Back in February of 2019, I wrote a post that I’m not entirely proud of. Looking back, I used our audience to manipulate the system a bit and after the dust settled, I decided to not do that ever again. I was simply advocating for a better, smoother split-screen resizing for Chromebooks in tablet mode. You know it and I know it too: dragging that window divider around in tablet mode can be full of lag and the constant element resizing not only hurts performance, but looks a bit janky as well. Even on high-end Chromebooks, this process isn’t what we would call well-rounded or smooth at all. While some of you disagree with me that the iOS implementation of split-screen dragging is a cleaner, less resource-intensive method, I was hopeful that something similar could be done for Chrome OS to clean things up a bit for tablets.
After a little backlash and basically no developer activity on the bug report I created, I assumed my efforts were in vain and that split-screen resizing on Chromebooks would largely remain unchanged. And that has absolutely been the case for the past few years. While the OS has grown and changed in a ton of ways, manipulating multiple windows in tablet mode remains a purely functional ability without much finesse or smoothness to speak of.
Work is being done to improve performance
Ah, but the winds are changing. A few months back, I noticed my little bug report finally got assigned to a developer in May of 2020 and though nothing came of it at the time, I realized some work might actually happen on this front. I’ve kept an eye on it, realizing there was some attention being given to the feature, but I’ve not had anything I could report on until today. As of yesterday evening, a change has hit the Chromium Gerrit and it looks like movement is happening to clean up the split-screen resize feature and make it perform better.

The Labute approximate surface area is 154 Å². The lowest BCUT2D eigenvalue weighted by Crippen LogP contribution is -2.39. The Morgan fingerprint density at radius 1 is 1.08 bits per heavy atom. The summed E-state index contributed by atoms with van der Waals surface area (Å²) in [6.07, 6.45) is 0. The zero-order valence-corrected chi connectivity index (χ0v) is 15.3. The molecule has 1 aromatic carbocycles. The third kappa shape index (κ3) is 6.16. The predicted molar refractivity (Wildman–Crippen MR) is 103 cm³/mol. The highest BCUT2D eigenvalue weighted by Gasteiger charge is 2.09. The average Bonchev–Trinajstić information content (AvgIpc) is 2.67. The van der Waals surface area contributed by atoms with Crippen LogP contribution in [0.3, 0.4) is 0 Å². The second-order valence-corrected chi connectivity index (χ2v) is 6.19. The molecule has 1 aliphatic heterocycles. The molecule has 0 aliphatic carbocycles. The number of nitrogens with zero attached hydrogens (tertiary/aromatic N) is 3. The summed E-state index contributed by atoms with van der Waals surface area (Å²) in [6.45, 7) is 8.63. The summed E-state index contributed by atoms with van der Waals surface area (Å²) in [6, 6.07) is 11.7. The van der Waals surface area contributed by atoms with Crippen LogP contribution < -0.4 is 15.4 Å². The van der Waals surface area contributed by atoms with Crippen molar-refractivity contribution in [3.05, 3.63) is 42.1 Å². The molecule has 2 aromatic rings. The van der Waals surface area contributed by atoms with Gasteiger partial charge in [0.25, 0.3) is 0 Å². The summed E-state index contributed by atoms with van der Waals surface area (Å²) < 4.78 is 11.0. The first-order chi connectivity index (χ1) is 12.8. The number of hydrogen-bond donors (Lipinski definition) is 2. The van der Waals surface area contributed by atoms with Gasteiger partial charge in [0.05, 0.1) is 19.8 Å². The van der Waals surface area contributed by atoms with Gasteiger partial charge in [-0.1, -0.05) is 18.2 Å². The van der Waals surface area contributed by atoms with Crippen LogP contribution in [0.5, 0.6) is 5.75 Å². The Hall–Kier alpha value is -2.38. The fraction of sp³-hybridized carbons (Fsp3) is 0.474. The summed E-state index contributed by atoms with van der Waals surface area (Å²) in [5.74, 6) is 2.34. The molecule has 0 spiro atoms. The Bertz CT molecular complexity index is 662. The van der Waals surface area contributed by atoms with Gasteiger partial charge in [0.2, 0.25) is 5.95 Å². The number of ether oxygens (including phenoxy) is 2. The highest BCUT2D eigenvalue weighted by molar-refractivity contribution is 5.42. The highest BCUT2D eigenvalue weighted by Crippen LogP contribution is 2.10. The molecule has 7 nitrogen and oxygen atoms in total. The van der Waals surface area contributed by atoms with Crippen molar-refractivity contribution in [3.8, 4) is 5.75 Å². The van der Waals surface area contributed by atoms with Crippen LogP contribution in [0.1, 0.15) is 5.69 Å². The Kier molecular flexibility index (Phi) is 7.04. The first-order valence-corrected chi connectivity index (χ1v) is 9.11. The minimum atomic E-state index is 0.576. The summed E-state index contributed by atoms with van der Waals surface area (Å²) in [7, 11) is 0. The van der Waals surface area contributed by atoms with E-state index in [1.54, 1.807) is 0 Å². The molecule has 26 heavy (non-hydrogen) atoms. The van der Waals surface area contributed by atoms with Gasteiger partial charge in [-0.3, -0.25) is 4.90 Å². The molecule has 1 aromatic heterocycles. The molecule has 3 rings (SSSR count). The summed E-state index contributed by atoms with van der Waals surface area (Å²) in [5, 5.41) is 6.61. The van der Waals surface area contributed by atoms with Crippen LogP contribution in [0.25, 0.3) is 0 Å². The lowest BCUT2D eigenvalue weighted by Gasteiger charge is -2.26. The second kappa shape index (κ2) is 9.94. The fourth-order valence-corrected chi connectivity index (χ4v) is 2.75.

In that change, you can see 3 bug reports listed. While the first two are private, the third is the original bug report I filed back in February of 2019 and it would seem that whatever this change is alluding to is the response to the poor performance of split-screen app resizing on Chromebooks. While I’m unsure what exactly they are trying to accomplish with this change, if it makes split-screen apps behave better and tax the system less, I’m all for it. I don’t suppose we’ll see what I was originally hoping for (a borrowing of the iOS split-screen resizing animation), but I’m hopeful that this work will bring about a smoother, less-janky tablet experience for users.
At the end of the day, I was never attempting to push Chrome OS into being more like iOS. Instead, I’m always more of a fan of Chrome OS doing things in ways that users are used to. Let’s face it, iPads are the standard we all know and love/hate when it comes to tablets. In all reality, the Chrome OS team mimicked the gestures, navigation, and multitasking from iOS, so why not this window resizing as well?
Whatever we end up with, as long as it is smooth, easy to use, and engaging for the end user, I’m happy. Chrome OS is not only growing up as an operating system: it is more public-facing than ever before. New users are rolling in every day and existing users are choosing to make Chromebooks their daily, go-to machines. Small fixes like this make that decision easier and the quality of life better for everyone that chooses to stick around. As always, we’re keeping an eye on this and will report when it goes live to show you what has changed and if it really does end up making a difference.